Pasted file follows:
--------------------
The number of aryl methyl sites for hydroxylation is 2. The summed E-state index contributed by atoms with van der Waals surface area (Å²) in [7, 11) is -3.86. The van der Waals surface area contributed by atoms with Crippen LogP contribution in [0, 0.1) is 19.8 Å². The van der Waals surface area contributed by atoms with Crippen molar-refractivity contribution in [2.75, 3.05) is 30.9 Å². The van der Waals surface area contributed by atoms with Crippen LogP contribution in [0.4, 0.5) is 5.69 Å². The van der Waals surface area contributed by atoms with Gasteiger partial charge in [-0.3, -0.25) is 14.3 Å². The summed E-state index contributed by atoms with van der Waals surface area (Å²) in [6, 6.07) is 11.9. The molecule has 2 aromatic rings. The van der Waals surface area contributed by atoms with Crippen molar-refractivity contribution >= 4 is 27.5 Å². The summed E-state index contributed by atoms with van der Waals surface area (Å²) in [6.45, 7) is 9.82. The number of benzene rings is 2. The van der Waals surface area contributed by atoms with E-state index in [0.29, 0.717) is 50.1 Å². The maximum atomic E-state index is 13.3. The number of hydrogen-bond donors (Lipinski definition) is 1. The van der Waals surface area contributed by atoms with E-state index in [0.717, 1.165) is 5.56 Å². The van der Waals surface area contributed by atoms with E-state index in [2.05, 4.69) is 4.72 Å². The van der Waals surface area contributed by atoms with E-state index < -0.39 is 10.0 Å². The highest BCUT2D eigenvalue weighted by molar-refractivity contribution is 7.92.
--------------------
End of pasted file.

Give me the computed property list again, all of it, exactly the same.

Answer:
The number of aryl methyl sites for hydroxylation is 2. The summed E-state index contributed by atoms with van der Waals surface area (Å²) in [7, 11) is -3.86. The van der Waals surface area contributed by atoms with Crippen LogP contribution in [0, 0.1) is 19.8 Å². The van der Waals surface area contributed by atoms with Crippen molar-refractivity contribution in [2.75, 3.05) is 30.9 Å². The van der Waals surface area contributed by atoms with Crippen LogP contribution in [0.4, 0.5) is 5.69 Å². The van der Waals surface area contributed by atoms with Gasteiger partial charge in [-0.3, -0.25) is 14.3 Å². The summed E-state index contributed by atoms with van der Waals surface area (Å²) in [6, 6.07) is 11.9. The molecule has 2 aromatic rings. The van der Waals surface area contributed by atoms with Crippen molar-refractivity contribution >= 4 is 27.5 Å². The summed E-state index contributed by atoms with van der Waals surface area (Å²) in [6.45, 7) is 9.82. The number of benzene rings is 2. The van der Waals surface area contributed by atoms with E-state index in [0.29, 0.717) is 50.1 Å². The maximum atomic E-state index is 13.3. The number of hydrogen-bond donors (Lipinski definition) is 1. The van der Waals surface area contributed by atoms with E-state index in [0.717, 1.165) is 5.56 Å². The van der Waals surface area contributed by atoms with E-state index in [2.05, 4.69) is 4.72 Å². The van der Waals surface area contributed by atoms with E-state index < -0.39 is 10.0 Å². The highest BCUT2D eigenvalue weighted by molar-refractivity contribution is 7.92.